Judging the words of pretty much every company, every city mayor and every architect and urbanist, dealing with climate change is at the heart of each and every decision they make. Enterprises develop extensive and colourful marketing campaigns, showing their leadership in fighting global warming. They hire celebrities to hammer their message home and they invest in green start-ups. Mayors join global initiatives, speak at summits, and do educational programs. Finally, architects and urbanists design literally green projects with trees everywhere, develop the house or the city of the future or create circular buildings that can be fully recycled and reused. Great! There is ambition, there is creativity and there is increasing societal support. From this point of view, climate change mitigation is already under way at massive scale.
Change of scene: If I walk around in my neighbourhood or almost any neighbourhood, there is I see little to nothing of this. In the contrary: cars become bigger and bigger, houses become bigger and bigger and where there was a green patch a couple of years ago one can find land hungry row- and detached houses. All of them have in common that more built space, power, or privacy means less climate change mitigation. To avoid us having sleepless nights, those involved tell us, that the car might be bigger, but it is more fuel efficient or electrical – compared to the same SUV of 10 years ago. The same goes for houses. And even eating green space for low density housing is unavoidable since ‘that is the way “people” want to live’ and the city stands in competition with the world and must serve the market.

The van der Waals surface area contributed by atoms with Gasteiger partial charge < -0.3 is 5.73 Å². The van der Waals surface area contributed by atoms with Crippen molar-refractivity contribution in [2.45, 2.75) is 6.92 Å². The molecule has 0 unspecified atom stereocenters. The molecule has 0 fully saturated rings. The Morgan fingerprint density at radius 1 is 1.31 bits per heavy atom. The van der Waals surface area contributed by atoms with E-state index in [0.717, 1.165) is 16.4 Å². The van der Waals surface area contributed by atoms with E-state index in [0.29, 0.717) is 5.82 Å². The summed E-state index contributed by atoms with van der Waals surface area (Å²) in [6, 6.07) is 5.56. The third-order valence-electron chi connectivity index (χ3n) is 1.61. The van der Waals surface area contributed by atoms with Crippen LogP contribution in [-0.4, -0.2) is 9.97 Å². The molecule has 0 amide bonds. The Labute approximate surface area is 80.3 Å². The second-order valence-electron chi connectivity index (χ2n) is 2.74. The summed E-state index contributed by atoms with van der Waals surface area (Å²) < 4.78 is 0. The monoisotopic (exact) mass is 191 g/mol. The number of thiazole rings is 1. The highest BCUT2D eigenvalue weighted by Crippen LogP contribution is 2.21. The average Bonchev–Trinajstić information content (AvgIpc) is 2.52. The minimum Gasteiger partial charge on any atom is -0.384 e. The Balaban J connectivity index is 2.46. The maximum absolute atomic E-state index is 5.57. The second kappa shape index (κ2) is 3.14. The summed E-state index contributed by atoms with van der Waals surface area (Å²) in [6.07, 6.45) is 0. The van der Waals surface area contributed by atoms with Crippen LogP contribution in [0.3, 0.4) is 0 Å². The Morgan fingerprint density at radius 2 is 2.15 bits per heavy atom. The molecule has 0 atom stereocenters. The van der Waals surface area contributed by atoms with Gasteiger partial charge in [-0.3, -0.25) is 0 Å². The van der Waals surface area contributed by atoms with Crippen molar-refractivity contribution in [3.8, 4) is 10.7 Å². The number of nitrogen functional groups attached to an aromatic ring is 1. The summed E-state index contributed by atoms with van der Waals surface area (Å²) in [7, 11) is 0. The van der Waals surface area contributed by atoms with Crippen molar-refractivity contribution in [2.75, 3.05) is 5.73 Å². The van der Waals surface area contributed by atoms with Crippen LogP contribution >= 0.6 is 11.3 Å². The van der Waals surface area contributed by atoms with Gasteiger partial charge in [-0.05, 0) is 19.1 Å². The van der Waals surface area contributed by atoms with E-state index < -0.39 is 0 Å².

Interestingly architects and urbanists usually do not say much to their defence, planning all this. Why? – one might ask. I think the profession like few others understands what is at stake. It chooses not to rush to help builders and makers because time and time again they are told that all the good ideas they have are not feasible because of cost, production processes, supply chain, business model or whatever other reason they can put forward to not do what everyone agrees is necessary. “Yes we could” instead of “Yes we can”.
The problem is that climate change has reached a point where the former is not really an option any more. If we do not put words into action now, we don’t need to waste words anymore, and we don’t need to change our built environment since it has become entirely uninhabitable in a hundred years.
by Markus Appenzeller
P.S.: The featured image is from a website that created a spoof shell advertising campaign to highlight the ridiculousness of some ads of companies essentially increasing climate change rather then reducing it.
Image source: https://www.campaignlive.com/article/greenpeaces-spoof-shell-campaign-boosted-petrol-station-activism/1141768